SGA-student communication falls short

by Shafaq Patel / Beacon Correspondent • April 5, 2017

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SGA officials say their meetings have low attendance despite attempts to publicize them.
SGA officials say their meetings have low attendance despite attempts to publicize them.

Problems with communication and engagement are part of the reason that all the Student Government Association candidates on this year’s ballot are unopposed and most are current members, said Anne Makielski, class of 2018 president.

“[Since I’ve been here], it has been a few years of just people not engaging with SGA or maybe SGA not engaging as effectively as it could with students,” said Makielski, a candidate for executive president.

SGA held more events in previous years to connect with the students when it had a consistent public relations chair, Executive President Emily Solomon said. The Association used to hold events where students could talk about campus concerns and meet their representatives, the visual and media arts senior said.

“When I don’t have a PR chair, I am just one person,” Solomon said. “And everyone else in student government has other responsibilities. I don’t want to go back to the excuse that there is no one to do the work …. but you can’t take everything on yourself.”

There was a public relations chair her sophomore year and part of junior year, Solomon said, but the position was empty before Christopher Henderson-West took it on in early February. Henderson-West said that by the time the election application was advertised, he was still learning what the public relations chair does and how to do his job.

But Solomon said that even when there was a public relations chair, people still didn’t come to joint session meetings, which are open to all students. These meetings on Tuesday are when SGA members discuss the campus climate.

Sharon Duffy, interim senior associate dean of campus life and the association’s advisor, said that SGA members voice students’ opinions about issues on campus and act as the liaison between students and the administration.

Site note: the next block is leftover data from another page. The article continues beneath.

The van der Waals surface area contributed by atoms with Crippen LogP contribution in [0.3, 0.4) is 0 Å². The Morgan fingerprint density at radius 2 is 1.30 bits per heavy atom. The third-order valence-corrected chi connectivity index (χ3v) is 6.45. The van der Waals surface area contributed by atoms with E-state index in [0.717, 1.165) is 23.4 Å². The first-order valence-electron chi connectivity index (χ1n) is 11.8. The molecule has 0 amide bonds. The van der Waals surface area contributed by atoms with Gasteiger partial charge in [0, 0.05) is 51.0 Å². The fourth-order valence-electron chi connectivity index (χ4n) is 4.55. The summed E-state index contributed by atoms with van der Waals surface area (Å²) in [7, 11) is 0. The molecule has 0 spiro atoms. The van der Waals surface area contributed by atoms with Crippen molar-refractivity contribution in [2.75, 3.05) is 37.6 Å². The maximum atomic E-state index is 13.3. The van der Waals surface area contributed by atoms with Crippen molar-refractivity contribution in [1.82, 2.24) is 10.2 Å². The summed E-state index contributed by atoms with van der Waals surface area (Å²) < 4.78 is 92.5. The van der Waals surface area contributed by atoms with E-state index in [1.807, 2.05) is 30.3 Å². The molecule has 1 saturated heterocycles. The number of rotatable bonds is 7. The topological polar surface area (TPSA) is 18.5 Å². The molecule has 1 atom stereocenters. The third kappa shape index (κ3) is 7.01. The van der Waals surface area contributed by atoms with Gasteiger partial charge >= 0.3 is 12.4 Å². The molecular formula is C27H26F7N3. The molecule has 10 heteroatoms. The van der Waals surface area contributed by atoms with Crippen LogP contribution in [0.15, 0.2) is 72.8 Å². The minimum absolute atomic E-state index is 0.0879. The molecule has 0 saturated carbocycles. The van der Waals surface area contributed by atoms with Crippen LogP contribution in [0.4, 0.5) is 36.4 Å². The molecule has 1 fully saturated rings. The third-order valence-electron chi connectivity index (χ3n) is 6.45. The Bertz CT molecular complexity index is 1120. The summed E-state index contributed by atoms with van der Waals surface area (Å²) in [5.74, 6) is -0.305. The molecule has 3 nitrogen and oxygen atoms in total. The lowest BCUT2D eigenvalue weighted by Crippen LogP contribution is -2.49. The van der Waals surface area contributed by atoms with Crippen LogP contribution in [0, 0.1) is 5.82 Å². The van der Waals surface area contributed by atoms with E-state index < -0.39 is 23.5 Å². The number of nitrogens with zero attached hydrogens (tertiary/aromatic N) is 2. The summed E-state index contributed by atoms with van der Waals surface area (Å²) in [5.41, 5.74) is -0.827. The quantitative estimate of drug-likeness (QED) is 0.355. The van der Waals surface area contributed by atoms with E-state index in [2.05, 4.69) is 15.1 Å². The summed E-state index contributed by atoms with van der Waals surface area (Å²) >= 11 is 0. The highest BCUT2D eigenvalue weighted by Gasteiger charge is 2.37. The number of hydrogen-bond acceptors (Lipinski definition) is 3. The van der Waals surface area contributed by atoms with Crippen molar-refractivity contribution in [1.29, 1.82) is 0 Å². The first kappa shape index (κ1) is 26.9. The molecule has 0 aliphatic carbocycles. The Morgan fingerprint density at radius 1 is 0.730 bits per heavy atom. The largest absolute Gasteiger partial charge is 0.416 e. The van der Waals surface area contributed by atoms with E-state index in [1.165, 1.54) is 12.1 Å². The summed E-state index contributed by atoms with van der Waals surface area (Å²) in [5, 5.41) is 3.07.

“We all love Emerson, but that doesn’t mean there aren’t opportunities for improvement or for us to be thinking in ways we can be further advancing our community and experience,” Duffy said. “And SGA is definitely a mode that helps that to happen.”

Gabriela Kula, executive vice president, said student government at Emerson focuses on institutional change and represents the students’ needs to the faculty and administrators. The senior journalism major said that during joint session meetings, SGA drafted a letter supporting the sanctuary campus petition and invited faculty to talk about issues on campus, like faculty training, information technology issues, and cultural competency.

Solomon said that during her sophomore year, SGA advertised the joint session meetings a few times so students could voice their concerns, but not many showed up. Two years ago, when there was a large snow storm and make-up days were the dominant campus conversation, Solomon said, SGA advertised the joint session meeting where they brought in the registrar to talk about the issue.

“I had everyone invite as many people as they physically could and we had maybe one person that wasn’t already elected or appointed show up,” Solomon said. “We tried. Could consistency help? Yes. [But] I don’t know how much it would help.”

She said she understands that students are busy with classes and other organizations.

“I don’t fault anyone for not coming because I know Emersonians are busy,” Solomon said. “But I do want people to know where to go when they have a problem, and that is something we are always trying to work on.”

Solomon said the way SGA and the college communicates isn’t effective. Students get so many notifications through email and social media that the departmental or SGA information gets hidden, she said.

“I blame Facebook and its stupid algorithms in a lot of ways, because in the same way it shows you news that it knows you want to see … it is also going to hide things from you,” Solomon said.

She said that even people who do know of SGA’s existence and its social media still won’t be informed about everything because a lot of the information gets buried.

“I just want people to understand that this stuff—the lack of awareness—I do think about it constantly,” Solomon said. “And I think that’s one of the reassuring things that I can say: that I am not unaware of it and that people in SGA as a whole … are all aware.”